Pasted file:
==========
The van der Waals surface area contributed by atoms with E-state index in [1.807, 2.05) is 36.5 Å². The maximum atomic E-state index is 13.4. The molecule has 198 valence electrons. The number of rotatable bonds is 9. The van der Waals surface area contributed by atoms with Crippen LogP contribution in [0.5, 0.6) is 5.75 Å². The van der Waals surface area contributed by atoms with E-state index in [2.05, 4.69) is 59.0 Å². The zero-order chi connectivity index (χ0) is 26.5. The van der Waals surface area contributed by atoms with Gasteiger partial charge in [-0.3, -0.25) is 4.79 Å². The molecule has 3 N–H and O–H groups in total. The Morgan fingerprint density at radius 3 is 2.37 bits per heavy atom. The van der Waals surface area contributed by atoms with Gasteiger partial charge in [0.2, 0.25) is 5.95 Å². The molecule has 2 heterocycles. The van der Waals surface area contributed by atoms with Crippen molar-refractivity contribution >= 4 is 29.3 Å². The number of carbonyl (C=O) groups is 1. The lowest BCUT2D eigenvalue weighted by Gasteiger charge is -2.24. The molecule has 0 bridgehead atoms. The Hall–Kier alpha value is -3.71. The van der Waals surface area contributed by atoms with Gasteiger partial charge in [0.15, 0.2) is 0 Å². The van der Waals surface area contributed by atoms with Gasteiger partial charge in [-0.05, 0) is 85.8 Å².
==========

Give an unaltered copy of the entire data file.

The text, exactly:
The van der Waals surface area contributed by atoms with E-state index in [1.807, 2.05) is 36.5 Å². The maximum atomic E-state index is 13.4. The molecule has 198 valence electrons. The number of rotatable bonds is 9. The van der Waals surface area contributed by atoms with Crippen LogP contribution in [0.5, 0.6) is 5.75 Å². The van der Waals surface area contributed by atoms with E-state index in [2.05, 4.69) is 59.0 Å². The zero-order chi connectivity index (χ0) is 26.5. The van der Waals surface area contributed by atoms with Gasteiger partial charge in [-0.3, -0.25) is 4.79 Å². The molecule has 3 N–H and O–H groups in total. The Morgan fingerprint density at radius 3 is 2.37 bits per heavy atom. The van der Waals surface area contributed by atoms with Gasteiger partial charge in [0.2, 0.25) is 5.95 Å². The molecule has 2 heterocycles. The van der Waals surface area contributed by atoms with Crippen molar-refractivity contribution >= 4 is 29.3 Å². The number of carbonyl (C=O) groups is 1. The lowest BCUT2D eigenvalue weighted by Gasteiger charge is -2.24. The molecule has 0 bridgehead atoms. The Hall–Kier alpha value is -3.71. The van der Waals surface area contributed by atoms with Gasteiger partial charge in [0.15, 0.2) is 0 Å². The van der Waals surface area contributed by atoms with Gasteiger partial charge in [-0.05, 0) is 85.8 Å².